What NOT to do if your horse has a wound!

This week we have had for our Autumn Client Talk on wounds and first aid and I’ve been reflecting on the wounds I have attended this year. I am fairly sure that many owners probably don’t realise that what they do to the wound prior to the vet arriving on the scene can have a dramatic effect on the outcome. While we have some great tips on what you SHOULD do, I think what you should NOT do is far more important. So here goes…

  1. Do NOT apply any of the following to a wound prior to it being assessed by your vet:
  • Purple Spray
  • Silver/Aluminium Spray
  • Blue Spray
  • Wound Powder
  • Iodine
  • Hibiscrub

I can’t tell you how much my heart sinks when I arrive to see a horse with a wound only to find the owner has covered the wound in silver spray, purple spray or wound powder.

If you own purple spray or wound powder throw it away – please!!! These products have no place in wound care and will negatively impact on wound healing.

Any powder or thick coloured spray will really interfere with how we assess the wound, the colour of the tissues and any discharge is vitally important in our decision making and can literally be life or death for some wounds.

I’d far rather see a wound as it was found than try to assess one covered in tack shop gunk. Most wound things from tack shops are marketing gimmicks and are at best completely useless and at worse harmful. We’ll cover what I advise to use at the talk and in a later blog but nothing is better than something in the case of the above products.

2. Be careful cleaning wounds with a hose pipe! If a wound is very dirty then cleaning it as much as you can before the vet arrives is a good idea, however for deep wounds and especially puncture wounds or wounds with pockets like the one to the right then there is a risk that you may force dirt and bacteria deep into the wound hugely increasing the risk of infection. If in doubt wipe as much dirt off as you can and leave the rest of the cleaning for the vet.

3. Do NOT give your horse any form of pain relief such as ‘bute’ until the vet arrives. It is my worst nightmare when I arrive to assess a horse that has had ‘two bute’ 30 minutes prior to be getting there. Why? Because assessing the level of lameness is one of the most important parts of the veterinary examination. To an owner, it may look like a small puncture wound or nick, but if the horse is severely lame the chances are there is something more serious happening such as an infected joint or a fracture.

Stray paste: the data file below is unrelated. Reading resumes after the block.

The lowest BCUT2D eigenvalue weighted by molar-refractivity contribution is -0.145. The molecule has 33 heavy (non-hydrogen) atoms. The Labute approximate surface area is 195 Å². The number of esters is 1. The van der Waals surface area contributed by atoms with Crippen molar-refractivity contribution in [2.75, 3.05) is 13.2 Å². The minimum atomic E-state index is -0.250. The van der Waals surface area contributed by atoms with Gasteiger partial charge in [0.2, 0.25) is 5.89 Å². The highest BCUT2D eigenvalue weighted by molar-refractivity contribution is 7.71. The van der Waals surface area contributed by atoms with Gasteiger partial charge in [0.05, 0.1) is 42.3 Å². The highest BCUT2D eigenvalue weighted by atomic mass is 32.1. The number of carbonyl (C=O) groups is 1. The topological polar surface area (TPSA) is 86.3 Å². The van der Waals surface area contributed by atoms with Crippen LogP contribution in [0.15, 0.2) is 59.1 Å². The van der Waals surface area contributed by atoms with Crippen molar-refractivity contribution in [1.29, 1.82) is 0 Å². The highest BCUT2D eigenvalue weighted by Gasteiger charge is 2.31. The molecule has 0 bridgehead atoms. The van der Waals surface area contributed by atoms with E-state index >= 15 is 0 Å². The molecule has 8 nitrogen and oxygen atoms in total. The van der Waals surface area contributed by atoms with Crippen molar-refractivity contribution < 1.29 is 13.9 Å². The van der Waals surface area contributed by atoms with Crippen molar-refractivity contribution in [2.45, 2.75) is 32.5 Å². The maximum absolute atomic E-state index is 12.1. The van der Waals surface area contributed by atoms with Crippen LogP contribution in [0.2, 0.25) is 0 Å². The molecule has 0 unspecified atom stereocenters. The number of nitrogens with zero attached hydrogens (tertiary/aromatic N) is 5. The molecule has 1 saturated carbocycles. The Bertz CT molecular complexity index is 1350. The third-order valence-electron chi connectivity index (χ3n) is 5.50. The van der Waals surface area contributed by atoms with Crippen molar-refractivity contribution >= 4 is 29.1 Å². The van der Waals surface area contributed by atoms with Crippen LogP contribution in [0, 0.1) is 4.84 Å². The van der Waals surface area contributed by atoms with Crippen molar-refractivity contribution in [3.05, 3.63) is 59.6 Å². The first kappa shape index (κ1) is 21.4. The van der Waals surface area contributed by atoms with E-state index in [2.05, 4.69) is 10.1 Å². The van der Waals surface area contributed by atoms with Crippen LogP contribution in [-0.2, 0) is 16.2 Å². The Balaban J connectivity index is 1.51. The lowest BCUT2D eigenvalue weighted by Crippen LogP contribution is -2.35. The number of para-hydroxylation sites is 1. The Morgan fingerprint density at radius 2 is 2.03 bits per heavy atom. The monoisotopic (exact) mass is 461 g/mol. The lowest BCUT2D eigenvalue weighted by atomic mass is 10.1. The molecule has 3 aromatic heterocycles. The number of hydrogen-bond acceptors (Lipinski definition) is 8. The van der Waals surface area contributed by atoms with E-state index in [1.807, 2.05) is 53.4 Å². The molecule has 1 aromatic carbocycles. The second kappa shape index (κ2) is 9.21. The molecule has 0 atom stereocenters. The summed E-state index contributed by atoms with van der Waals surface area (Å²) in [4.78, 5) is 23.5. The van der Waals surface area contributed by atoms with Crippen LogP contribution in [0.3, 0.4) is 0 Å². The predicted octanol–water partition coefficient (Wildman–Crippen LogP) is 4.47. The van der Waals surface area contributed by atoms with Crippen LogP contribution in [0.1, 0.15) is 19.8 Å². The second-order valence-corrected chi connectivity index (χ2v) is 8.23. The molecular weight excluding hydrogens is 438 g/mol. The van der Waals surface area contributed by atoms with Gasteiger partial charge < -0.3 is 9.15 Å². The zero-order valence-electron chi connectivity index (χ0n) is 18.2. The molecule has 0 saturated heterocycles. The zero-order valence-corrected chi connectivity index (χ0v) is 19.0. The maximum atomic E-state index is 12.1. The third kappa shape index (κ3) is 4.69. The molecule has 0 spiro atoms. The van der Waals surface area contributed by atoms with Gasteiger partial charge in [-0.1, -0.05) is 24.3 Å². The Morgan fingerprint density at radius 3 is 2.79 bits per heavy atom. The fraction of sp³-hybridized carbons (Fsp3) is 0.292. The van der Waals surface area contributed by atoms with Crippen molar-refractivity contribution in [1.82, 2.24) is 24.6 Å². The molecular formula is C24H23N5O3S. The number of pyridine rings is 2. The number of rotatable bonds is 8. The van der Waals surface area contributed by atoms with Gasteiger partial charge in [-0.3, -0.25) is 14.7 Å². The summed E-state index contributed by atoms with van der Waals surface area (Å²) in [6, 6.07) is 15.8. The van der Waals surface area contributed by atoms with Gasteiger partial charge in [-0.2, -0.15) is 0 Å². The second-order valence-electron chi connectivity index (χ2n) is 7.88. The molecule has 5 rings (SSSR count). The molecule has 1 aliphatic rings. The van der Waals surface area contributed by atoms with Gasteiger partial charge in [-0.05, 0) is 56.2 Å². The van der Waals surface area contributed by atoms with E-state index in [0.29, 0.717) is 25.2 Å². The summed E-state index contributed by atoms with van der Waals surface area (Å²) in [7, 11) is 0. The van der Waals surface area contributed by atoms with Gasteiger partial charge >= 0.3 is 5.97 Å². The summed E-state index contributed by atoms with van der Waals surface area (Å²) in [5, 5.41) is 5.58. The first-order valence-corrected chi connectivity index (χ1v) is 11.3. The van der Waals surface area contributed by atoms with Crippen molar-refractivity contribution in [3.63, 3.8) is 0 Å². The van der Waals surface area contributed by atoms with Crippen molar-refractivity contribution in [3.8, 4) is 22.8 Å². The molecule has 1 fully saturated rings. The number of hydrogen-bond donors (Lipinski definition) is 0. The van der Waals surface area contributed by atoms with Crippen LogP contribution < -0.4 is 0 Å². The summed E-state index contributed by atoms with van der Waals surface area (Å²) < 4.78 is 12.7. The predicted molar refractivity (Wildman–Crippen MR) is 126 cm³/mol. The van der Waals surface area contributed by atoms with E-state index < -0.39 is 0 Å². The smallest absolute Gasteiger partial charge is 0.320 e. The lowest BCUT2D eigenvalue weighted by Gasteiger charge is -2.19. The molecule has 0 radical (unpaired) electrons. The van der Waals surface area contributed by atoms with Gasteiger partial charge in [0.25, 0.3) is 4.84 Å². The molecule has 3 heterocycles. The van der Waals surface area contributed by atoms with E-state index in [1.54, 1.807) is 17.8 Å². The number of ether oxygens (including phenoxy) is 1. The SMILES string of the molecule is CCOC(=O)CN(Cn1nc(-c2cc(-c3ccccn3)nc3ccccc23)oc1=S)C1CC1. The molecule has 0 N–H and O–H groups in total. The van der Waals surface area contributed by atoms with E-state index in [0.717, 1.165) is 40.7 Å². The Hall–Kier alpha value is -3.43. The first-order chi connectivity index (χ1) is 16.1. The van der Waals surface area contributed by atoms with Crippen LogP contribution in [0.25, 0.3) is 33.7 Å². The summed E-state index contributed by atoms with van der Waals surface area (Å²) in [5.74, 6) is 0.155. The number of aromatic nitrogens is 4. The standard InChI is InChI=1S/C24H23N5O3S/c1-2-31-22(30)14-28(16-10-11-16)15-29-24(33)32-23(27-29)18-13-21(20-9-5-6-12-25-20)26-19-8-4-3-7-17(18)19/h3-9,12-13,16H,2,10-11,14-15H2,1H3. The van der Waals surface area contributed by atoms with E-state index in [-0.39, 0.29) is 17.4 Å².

I still have nightmares about two horses I have seen in the past that had wounds on their front legs that were given bute by the owners, one while waiting for a vet (me) and one instead of calling a vet. As soon as the pain relief kicked in those horses walked around and their bones literally snapped. Both were humanely euthanised. Chances are they had hairline fractures and due to putting too much weight on the leg the hairline fractures gave way. Both could potentially have been saved by appropriate assessment and splinting prior to the catastrophic events that occurred. Both had small innocent looking wounds but were very lame – be warned!

4. Do NOT apply a bandage too tight!

Most significant wounds we examine require some sort of bandage. However, a poorly applied bandage can cause more harm than the original injury (and scar much worse). It is really important if you bandage your own horse that you take the time to learn how to do it properly. The most common mistakes are the bandage being too tight, not applied to the correct amount of the leg (too short or too long or finishing too close to a joint) or inappropriate bandage materials or the wrong order of materials. Some thin skinned horses or horses with long term bandaged limbs will develop bandage sores no matter what we do but its important to do our best to minimise the risk. The wound in the picture is a bandage sore, as you can see it is very deep. These sores occur due to loss of blood supply to an area of the leg followed by death of the tissue.

5. Do NOT remove penetrating objects!

It’s so tempting to do, but please do not remove anything sticking out of your horses wound. The most common ones are a piece of fence/wood/tree, nails/screws (usually in the foot) or a thorn (unless very small and not near a tendon or joint). It is vitally important that the attending vet knows exactly where the object was penetrating, how far in and at what angle. If we are concerned we will usually radiograph or ultrasound with the object in place prior to removing it to fully understand where it has penetrated. Another risk of pulling it out it breaking it and leaving some in the wound.

6. Do NOT wait to call the vet.

Wounds tend to bring everyone on the yard over to have a nosy and pass their opinion. No doubt if you’re on a livery yard you’ll hear more than one (more likely at least 3!) different opinions on what you should do with the wound. I’ve heard them all… ‘just put some turmeric on it’……. ‘I wouldn’t call the vet if that was my horse’……. ‘It’s only a scratch’……..’I’ve got some (insert name of expensive and probably useless ointment) you can borrow’….’Give it two bute’……

Every year horses die because owners delay calling a vet ….FACT! I’m not worried about the wounds like the one in the picture below, you’d have to be a bit bananas not to call a vet to deal with that. I’m far more worried about the smaller wounds that perhaps look more innocent. The most deadly wounds we see are never the most dramatic, these are the wounds involving joints and tendon sheaths, often smaller than your finger nail or the wounds when the horse also has a fracture. If in doubt phone us. We exist to help you with your horse, we’re a valuable resource of information and can help you do the right thing for your horse.

Thank you for reading this blog! Now go and throw your wound powder away!

Jenny x

Senior Vet, Ridings Equine Vets Ltd